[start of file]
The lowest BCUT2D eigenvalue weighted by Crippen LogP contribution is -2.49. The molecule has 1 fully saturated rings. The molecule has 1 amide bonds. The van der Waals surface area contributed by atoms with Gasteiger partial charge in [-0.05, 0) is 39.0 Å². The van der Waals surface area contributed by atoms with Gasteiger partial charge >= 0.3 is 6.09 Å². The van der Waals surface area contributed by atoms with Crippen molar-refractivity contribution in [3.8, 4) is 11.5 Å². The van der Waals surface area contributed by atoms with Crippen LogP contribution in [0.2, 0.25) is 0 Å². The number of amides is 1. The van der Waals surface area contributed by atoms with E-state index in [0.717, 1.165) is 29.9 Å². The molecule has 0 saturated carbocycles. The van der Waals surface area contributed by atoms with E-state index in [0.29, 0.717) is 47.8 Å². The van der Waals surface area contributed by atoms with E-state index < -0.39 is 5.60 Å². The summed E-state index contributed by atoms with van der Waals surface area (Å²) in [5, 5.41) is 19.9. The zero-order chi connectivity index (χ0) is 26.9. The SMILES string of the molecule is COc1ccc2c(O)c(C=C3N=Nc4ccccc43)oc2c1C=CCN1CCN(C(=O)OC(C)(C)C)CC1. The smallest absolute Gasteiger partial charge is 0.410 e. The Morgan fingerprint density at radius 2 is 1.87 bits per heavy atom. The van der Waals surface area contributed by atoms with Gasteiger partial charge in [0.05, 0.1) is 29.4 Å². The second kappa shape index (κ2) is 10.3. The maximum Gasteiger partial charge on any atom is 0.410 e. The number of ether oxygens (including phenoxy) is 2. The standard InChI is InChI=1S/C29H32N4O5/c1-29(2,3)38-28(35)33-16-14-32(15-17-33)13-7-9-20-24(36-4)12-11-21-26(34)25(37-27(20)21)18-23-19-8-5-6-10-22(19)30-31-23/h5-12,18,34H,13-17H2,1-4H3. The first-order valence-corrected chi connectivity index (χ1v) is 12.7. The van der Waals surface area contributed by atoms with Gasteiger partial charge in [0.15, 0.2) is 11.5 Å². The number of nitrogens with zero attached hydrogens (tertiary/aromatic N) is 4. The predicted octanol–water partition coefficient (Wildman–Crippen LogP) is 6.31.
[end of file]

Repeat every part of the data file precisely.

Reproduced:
The lowest BCUT2D eigenvalue weighted by Crippen LogP contribution is -2.49. The molecule has 1 fully saturated rings. The molecule has 1 amide bonds. The van der Waals surface area contributed by atoms with Gasteiger partial charge in [-0.05, 0) is 39.0 Å². The van der Waals surface area contributed by atoms with Gasteiger partial charge >= 0.3 is 6.09 Å². The van der Waals surface area contributed by atoms with Crippen molar-refractivity contribution in [3.8, 4) is 11.5 Å². The van der Waals surface area contributed by atoms with Crippen LogP contribution in [0.2, 0.25) is 0 Å². The number of amides is 1. The van der Waals surface area contributed by atoms with E-state index in [0.717, 1.165) is 29.9 Å². The molecule has 0 saturated carbocycles. The van der Waals surface area contributed by atoms with E-state index in [0.29, 0.717) is 47.8 Å². The van der Waals surface area contributed by atoms with E-state index < -0.39 is 5.60 Å². The summed E-state index contributed by atoms with van der Waals surface area (Å²) in [5, 5.41) is 19.9. The zero-order chi connectivity index (χ0) is 26.9. The SMILES string of the molecule is COc1ccc2c(O)c(C=C3N=Nc4ccccc43)oc2c1C=CCN1CCN(C(=O)OC(C)(C)C)CC1. The smallest absolute Gasteiger partial charge is 0.410 e. The Morgan fingerprint density at radius 2 is 1.87 bits per heavy atom. The van der Waals surface area contributed by atoms with Gasteiger partial charge in [0.05, 0.1) is 29.4 Å². The second kappa shape index (κ2) is 10.3. The maximum Gasteiger partial charge on any atom is 0.410 e. The number of ether oxygens (including phenoxy) is 2. The standard InChI is InChI=1S/C29H32N4O5/c1-29(2,3)38-28(35)33-16-14-32(15-17-33)13-7-9-20-24(36-4)12-11-21-26(34)25(37-27(20)21)18-23-19-8-5-6-10-22(19)30-31-23/h5-12,18,34H,13-17H2,1-4H3. The first-order valence-corrected chi connectivity index (χ1v) is 12.7. The van der Waals surface area contributed by atoms with Gasteiger partial charge in [0.15, 0.2) is 11.5 Å². The number of nitrogens with zero attached hydrogens (tertiary/aromatic N) is 4. The predicted octanol–water partition coefficient (Wildman–Crippen LogP) is 6.31.